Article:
Renewable power capacity added between 2000 and 2022 has reduced the global fuel bill within the electricity sector by $520bn, according to the latest report from the International Renewable Energy Agency (IRENA).
According to the report, the global weighted average levelised cost of electricity (LCOE) from renewable sources continued to fall in 2022 despite rising materials and equipment costs. In particular, the cost of utility-scale solar PV, onshore wind, concentrating solar power, bioenergy and geothermal energy, all fell between 2021 and 2022 by an average of 3-5%. However, the global weighted average LCOE of offshore wind has increased by 2% since 2021, and hydropower has shot up by 18%.
Between 2010 and 2022, solar and wind power became cost-competitive with fossil fuels even without financial support, with solar PV prices falling the most. The report found that solar power was 710% more expensive than the cheapest fossil fuel-fired electricity source in 2010, but cost 29% less than the cheapest fossil fuel-fired solution in 2022.
China was the key driver of the global decline in costs for solar PV and onshore wind, with other markets experiencing a much more diverse set of outcomes that saw costs increase in many major markets, the report finds.
In addition to overall direct cost savings, there are other “substantial economic benefits” associated with reducing CO₂ emissions and dependence on fossil fuels. Critically, without the support of renewables, global economic struggles stemming from the energy crisis last year, which was driven by a disruption to fossil fuel trade, would have been significantly worse, IRENA said, and “possibly beyond” the ability of many governments to cope with.
IRENA director-general Francesco La Camera said in a statement: “IRENA sees 2022 as a veritable turning point in the deployment for renewables as its cost-competitiveness has never been greater despite the lingering commodity and equipment cost inflation around the world. The most affected regions by the historic price shock were remarkably resilient, in large part thanks to the massive increase of solar and wind in the last decade.”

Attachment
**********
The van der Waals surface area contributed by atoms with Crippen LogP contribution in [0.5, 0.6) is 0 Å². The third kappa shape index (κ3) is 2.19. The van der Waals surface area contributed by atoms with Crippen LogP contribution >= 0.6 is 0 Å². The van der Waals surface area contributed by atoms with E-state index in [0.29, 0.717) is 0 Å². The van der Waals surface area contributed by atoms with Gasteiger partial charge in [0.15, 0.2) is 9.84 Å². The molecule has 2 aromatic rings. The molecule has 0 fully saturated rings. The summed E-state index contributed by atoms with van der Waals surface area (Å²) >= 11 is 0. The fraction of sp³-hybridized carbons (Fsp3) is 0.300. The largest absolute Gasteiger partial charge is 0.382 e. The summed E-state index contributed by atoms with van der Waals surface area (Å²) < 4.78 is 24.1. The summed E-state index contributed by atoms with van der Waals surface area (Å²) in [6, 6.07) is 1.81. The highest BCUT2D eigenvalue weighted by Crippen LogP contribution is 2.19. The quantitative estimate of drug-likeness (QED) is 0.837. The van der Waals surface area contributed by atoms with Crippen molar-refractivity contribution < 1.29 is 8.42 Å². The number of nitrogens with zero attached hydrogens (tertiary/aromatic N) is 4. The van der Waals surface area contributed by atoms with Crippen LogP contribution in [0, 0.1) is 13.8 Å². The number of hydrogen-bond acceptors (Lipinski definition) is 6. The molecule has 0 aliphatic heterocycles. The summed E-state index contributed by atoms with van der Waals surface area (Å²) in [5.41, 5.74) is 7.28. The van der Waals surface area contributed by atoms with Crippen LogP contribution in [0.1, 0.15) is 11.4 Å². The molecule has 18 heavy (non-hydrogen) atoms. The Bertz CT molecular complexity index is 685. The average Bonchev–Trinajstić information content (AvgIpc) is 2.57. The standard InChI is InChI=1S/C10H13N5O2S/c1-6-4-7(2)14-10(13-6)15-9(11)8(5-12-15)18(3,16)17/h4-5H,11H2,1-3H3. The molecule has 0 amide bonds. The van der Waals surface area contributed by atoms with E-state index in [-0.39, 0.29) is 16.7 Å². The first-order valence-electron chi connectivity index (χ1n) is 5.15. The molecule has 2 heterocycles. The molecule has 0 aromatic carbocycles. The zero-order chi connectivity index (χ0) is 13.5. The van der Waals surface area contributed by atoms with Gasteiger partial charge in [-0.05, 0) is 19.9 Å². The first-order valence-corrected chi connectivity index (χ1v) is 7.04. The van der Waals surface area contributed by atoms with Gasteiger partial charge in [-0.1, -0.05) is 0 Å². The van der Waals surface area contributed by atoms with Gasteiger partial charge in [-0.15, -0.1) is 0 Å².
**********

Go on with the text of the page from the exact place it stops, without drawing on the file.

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He added that while growth in renewable capacity is promising, the world must continue to add 1TW of renewable power on average every year until 2030 to keep the 1.5°C warming target set out in the Paris Agreement within reach. This is more than three times growth in global capacity seen in 2022.
In its World Energy Transitions Outlook preview for 2023, published in May, IRENA warned of a “dramatic lack of progress” in renewables investment that has led the global energy transition off-track. Its report found that global investment in energy transition technologies must increase to over $5trn this year and continue to rise by $5trn every year until 2030 if the goals of the Paris Agreement are to be maintained. In 2022, investment hit just $1.3trn.
“There is no time for a new energy system to evolve gradually as was the case for fossil fuels. In preparation of the COP28 in Dubai later this year, today’s report shows once again that with renewables, countries have the best climate solution at hand to raise ambition and take actions in a cost-competitive way,” he said.
The report predicts that the ongoing raised prices of fossil fuels will soon “cement” a structural shift towards renewable power as the lowest-cost source of electricity.